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Things that go 'hoot' in the night;Curriculum

Judy Mackie joins a group of Aberdeen children on a journey of discovery at the city's natural history museum.

A group of children sits earnestly examining the rubbery wings of dead bats, surrounded by assorted skeletons and silent, beady-eyed owls. No, it's not a scene from a Harry Potter book, or a Hallowe'en play - it's just another day in the Conoco Natural History Centre, at the University of Aberdeen.

For the participants in the "Things That Go Hoot In the Night" workshop, the opportunity to handle a real fruit bat - albeit pickled in alcohol - is one of the coolest events of the morning. That, and seeing a freshly-thawed tawny owl being sliced open to reveal its muscles and breastbone.

Then there are the tiny shrew and vole bones picked out of diluted owl pellets, and mounted on cardboard to take home, and the chance to rummage through the motley collection of stuffed reptiles, seabirds, rabbits, deer, fish, and the rattling bones of rhinos, ducks and whales.

In fact, the entire workshop is a huge hit with all the youngsters present - including the girl with the nosebleed and the boy who nearly faints at the touch of a dead tawny owl.

Mandy Tulloch, the centre's development co-ordinator has the knack of being matter-of-fact about bringing dead mammals out of jars, while making the whole experience seem magical. Careful to explain that the bats died naturally in the caves of Sri Lanka and were brought back to Aberdeen by students on study leave, she points out the features which make them expert fliers.

The focus of today's workshop is how nocturnal animals see, what they eat and how they catch it. Other topics during the October break were Snug Bugs (how do animals survive outside all winter?), and Rotters and Rogues (discover the secret world beneath our feet and the amazing goings-on of slippery, slimy creatures!). But throughout term time, for primary and secondary school teachers and their pupils, the amazing world of the Conoco Natural History Centre is at their disposal.

"We tend not to stick to rigid sessions, but give teachers the chance to develop their own activities using the centre's classroom, the Zoology Museum and the nearby Cruickshank Botanic Garden, as resources to complement their curriculum topics," explains Mandy Tulloch.

Primary teachers are offered a list of activity suggestions geared towards the Understanding Living Things and Processes of Life strands of environmental studies, including My Body (study of human skeletons), Plants and Seeds (flower structure revealed by microscopes, seed dispersal and insect pollenators), Feathers and Flight (feather structure, insect and mammal flight), Minibeasts (pond-dipping, land minibeasts) and Trees (soil experiments, the Decay Game). Visits normally last two hours, and sessions can be divided into half-hour blocks to allow completion of four different activities by each pupil.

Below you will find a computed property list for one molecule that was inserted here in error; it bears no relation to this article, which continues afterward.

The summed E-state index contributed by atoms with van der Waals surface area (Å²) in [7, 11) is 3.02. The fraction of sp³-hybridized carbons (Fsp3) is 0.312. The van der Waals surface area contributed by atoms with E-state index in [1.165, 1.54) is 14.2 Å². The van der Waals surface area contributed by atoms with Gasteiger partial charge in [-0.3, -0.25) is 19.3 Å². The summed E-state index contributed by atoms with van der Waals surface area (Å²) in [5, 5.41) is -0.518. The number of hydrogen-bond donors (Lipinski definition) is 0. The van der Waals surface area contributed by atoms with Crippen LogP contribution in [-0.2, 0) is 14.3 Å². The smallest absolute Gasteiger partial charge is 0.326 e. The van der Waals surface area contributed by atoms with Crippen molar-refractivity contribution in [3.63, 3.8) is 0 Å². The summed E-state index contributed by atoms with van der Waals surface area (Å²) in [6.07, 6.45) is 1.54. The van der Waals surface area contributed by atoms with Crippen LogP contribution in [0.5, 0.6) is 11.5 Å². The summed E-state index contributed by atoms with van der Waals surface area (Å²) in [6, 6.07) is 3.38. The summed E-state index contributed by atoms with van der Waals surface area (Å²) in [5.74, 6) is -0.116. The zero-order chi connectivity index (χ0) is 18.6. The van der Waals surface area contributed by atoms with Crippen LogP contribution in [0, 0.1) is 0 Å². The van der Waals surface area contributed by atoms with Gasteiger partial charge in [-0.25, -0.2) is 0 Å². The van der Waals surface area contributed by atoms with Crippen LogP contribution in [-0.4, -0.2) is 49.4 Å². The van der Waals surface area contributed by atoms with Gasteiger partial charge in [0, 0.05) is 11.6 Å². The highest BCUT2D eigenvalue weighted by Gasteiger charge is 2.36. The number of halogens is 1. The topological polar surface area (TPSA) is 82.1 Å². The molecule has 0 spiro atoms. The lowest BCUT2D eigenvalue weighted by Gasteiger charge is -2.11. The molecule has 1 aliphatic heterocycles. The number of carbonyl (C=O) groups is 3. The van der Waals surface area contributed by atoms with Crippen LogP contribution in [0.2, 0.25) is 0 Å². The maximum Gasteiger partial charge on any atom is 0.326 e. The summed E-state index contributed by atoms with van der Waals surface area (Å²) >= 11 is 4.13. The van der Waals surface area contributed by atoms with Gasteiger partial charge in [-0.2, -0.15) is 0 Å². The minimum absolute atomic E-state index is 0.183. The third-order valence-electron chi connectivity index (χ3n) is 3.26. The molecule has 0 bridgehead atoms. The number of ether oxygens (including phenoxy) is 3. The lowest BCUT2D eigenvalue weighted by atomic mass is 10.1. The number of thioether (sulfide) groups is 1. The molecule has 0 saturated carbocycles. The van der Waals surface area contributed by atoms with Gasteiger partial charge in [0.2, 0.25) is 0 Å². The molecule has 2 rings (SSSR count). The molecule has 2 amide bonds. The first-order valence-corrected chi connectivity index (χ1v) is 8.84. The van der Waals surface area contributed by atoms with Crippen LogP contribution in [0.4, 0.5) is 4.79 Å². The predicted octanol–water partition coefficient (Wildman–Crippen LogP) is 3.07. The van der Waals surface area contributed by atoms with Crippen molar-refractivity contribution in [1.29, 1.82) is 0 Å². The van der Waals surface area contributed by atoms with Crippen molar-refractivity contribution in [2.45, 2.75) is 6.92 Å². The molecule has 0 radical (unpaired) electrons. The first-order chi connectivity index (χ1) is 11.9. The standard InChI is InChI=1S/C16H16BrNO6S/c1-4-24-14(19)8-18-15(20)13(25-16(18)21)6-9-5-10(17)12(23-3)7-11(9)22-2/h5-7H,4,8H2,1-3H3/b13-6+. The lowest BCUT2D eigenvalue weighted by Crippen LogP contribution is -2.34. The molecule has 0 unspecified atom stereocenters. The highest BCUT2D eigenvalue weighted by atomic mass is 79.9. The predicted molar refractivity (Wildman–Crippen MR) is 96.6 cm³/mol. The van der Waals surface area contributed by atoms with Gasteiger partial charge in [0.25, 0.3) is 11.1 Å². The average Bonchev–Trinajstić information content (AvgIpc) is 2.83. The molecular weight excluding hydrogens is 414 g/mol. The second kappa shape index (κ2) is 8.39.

Taster sessions on zoology and plant and soil science (with or without teachers) are also offered to senior secondary pupils interested in the natural sciences and in finding out more about the university experience.

The Conoco-sponsored Centre, which is managed by former teacher and environmental educationist Paul Doyle, was launched in 1995, the university's quincentennial year, with the aim of opening up the fascinating resources of the zoology museum and botanic garden to the public.

It averages around seven school visits a week. Visits are free, and all schools can apply for Scottish Natural Heritage transport awards of up to 50 per cent.

The workshops take place in the classroom (scene of the marvellous assortment of beasties, birds and bones), the vast and beautiful garden, or in the museum itself, a testament to Victorian creature collectors, with its glass cases of stuffed and skeletal exotic animals, and drawer upon drawer of brightly-coloured butterflies, beetles and other creepy crawlies.

"Some teachers ask us to give the children a free rein to explore the museum; others prefer a more structured visit, with worksheet tasks such as listing all the exhibits with horns, tusks, or feathers," says Ms Tulloch.

By far the most popular exhibit at the Natural History Centre at present is the pair of magnificent stuffed tigers.

One is a gift from HM Customs amp; Excise, and sits regally below another tiger, which was stuffed last century and whose eyes and cheeks bulge menacingly, but not at all naturally. "We point out to our visitors that this contrast is a good example of the difference in attitudes shown by the Victorians and ourselves towards wild beasts," she adds. "We also explain that most of the animals here were killed by people living in a time and culture very different from our own, but that since we have them, we can learn a great deal from them."

Conoco Natural History Centre, free to all visitors, is based at the University of Aberdeen's Zoology Building, Tillydrone Avenue, Aberdeen, tel: 01224 493288, email: Web pages: are encouraged to arrange a visit to the museum at least two weeks prior to any class visit.

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